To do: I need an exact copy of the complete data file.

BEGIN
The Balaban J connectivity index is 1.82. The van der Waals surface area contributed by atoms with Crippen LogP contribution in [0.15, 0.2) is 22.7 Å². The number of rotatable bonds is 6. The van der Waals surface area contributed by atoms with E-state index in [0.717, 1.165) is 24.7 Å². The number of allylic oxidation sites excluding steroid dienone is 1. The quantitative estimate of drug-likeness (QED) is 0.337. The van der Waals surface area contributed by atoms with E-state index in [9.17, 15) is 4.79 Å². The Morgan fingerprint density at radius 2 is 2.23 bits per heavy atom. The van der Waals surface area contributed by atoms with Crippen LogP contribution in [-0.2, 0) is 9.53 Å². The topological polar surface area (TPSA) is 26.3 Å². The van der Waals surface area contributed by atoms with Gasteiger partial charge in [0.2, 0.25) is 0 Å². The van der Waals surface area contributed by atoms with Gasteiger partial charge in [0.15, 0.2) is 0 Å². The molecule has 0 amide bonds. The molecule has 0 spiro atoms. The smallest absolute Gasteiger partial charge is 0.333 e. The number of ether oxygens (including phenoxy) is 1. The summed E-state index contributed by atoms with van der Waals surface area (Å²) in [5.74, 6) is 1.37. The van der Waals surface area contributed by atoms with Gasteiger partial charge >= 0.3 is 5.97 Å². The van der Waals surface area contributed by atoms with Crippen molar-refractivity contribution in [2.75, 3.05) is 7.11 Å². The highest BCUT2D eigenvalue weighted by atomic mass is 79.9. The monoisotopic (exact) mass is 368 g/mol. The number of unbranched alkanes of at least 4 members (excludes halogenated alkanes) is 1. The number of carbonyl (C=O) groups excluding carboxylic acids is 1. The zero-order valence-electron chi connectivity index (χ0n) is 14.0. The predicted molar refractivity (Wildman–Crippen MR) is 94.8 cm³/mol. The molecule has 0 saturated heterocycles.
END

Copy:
The Balaban J connectivity index is 1.82. The van der Waals surface area contributed by atoms with Crippen LogP contribution in [0.15, 0.2) is 22.7 Å². The number of rotatable bonds is 6. The van der Waals surface area contributed by atoms with E-state index in [0.717, 1.165) is 24.7 Å². The number of allylic oxidation sites excluding steroid dienone is 1. The quantitative estimate of drug-likeness (QED) is 0.337. The van der Waals surface area contributed by atoms with E-state index in [9.17, 15) is 4.79 Å². The Morgan fingerprint density at radius 2 is 2.23 bits per heavy atom. The van der Waals surface area contributed by atoms with Crippen LogP contribution in [-0.2, 0) is 9.53 Å². The topological polar surface area (TPSA) is 26.3 Å². The van der Waals surface area contributed by atoms with Gasteiger partial charge in [0.2, 0.25) is 0 Å². The van der Waals surface area contributed by atoms with Gasteiger partial charge in [0.15, 0.2) is 0 Å². The molecule has 0 amide bonds. The molecule has 0 spiro atoms. The smallest absolute Gasteiger partial charge is 0.333 e. The number of ether oxygens (including phenoxy) is 1. The summed E-state index contributed by atoms with van der Waals surface area (Å²) in [5.74, 6) is 1.37. The van der Waals surface area contributed by atoms with Gasteiger partial charge >= 0.3 is 5.97 Å². The van der Waals surface area contributed by atoms with Crippen molar-refractivity contribution in [2.75, 3.05) is 7.11 Å². The highest BCUT2D eigenvalue weighted by atomic mass is 79.9. The monoisotopic (exact) mass is 368 g/mol. The number of unbranched alkanes of at least 4 members (excludes halogenated alkanes) is 1. The number of carbonyl (C=O) groups excluding carboxylic acids is 1. The zero-order valence-electron chi connectivity index (χ0n) is 14.0. The predicted molar refractivity (Wildman–Crippen MR) is 94.8 cm³/mol. The molecule has 0 saturated heterocycles.